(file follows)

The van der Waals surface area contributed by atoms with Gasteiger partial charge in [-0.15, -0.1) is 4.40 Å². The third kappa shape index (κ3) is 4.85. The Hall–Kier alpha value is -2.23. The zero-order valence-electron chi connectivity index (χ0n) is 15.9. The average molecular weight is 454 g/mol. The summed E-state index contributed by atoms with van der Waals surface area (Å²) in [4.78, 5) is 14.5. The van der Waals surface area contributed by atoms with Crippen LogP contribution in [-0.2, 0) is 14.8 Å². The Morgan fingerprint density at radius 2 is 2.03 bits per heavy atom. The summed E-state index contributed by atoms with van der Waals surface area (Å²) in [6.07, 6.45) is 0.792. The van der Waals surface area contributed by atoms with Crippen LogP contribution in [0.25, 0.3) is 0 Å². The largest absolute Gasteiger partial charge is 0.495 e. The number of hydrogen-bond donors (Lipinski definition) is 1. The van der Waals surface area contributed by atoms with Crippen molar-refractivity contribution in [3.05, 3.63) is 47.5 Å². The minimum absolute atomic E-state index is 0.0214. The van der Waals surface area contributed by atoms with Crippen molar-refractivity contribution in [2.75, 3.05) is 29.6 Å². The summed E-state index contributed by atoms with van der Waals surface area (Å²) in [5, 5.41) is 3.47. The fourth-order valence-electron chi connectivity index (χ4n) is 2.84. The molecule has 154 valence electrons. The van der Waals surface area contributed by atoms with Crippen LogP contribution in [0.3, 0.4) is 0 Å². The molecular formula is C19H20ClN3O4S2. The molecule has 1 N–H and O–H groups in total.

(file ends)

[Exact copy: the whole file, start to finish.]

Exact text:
The van der Waals surface area contributed by atoms with Gasteiger partial charge in [-0.15, -0.1) is 4.40 Å². The third kappa shape index (κ3) is 4.85. The Hall–Kier alpha value is -2.23. The zero-order valence-electron chi connectivity index (χ0n) is 15.9. The average molecular weight is 454 g/mol. The summed E-state index contributed by atoms with van der Waals surface area (Å²) in [4.78, 5) is 14.5. The van der Waals surface area contributed by atoms with Crippen LogP contribution in [-0.2, 0) is 14.8 Å². The Morgan fingerprint density at radius 2 is 2.03 bits per heavy atom. The summed E-state index contributed by atoms with van der Waals surface area (Å²) in [6.07, 6.45) is 0.792. The van der Waals surface area contributed by atoms with Crippen LogP contribution in [0.25, 0.3) is 0 Å². The largest absolute Gasteiger partial charge is 0.495 e. The number of hydrogen-bond donors (Lipinski definition) is 1. The van der Waals surface area contributed by atoms with Crippen molar-refractivity contribution in [3.05, 3.63) is 47.5 Å². The minimum absolute atomic E-state index is 0.0214. The van der Waals surface area contributed by atoms with Crippen molar-refractivity contribution in [2.75, 3.05) is 29.6 Å². The summed E-state index contributed by atoms with van der Waals surface area (Å²) in [5, 5.41) is 3.47. The fourth-order valence-electron chi connectivity index (χ4n) is 2.84. The molecule has 154 valence electrons. The van der Waals surface area contributed by atoms with Crippen LogP contribution in [0.3, 0.4) is 0 Å². The molecular formula is C19H20ClN3O4S2. The molecule has 1 N–H and O–H groups in total.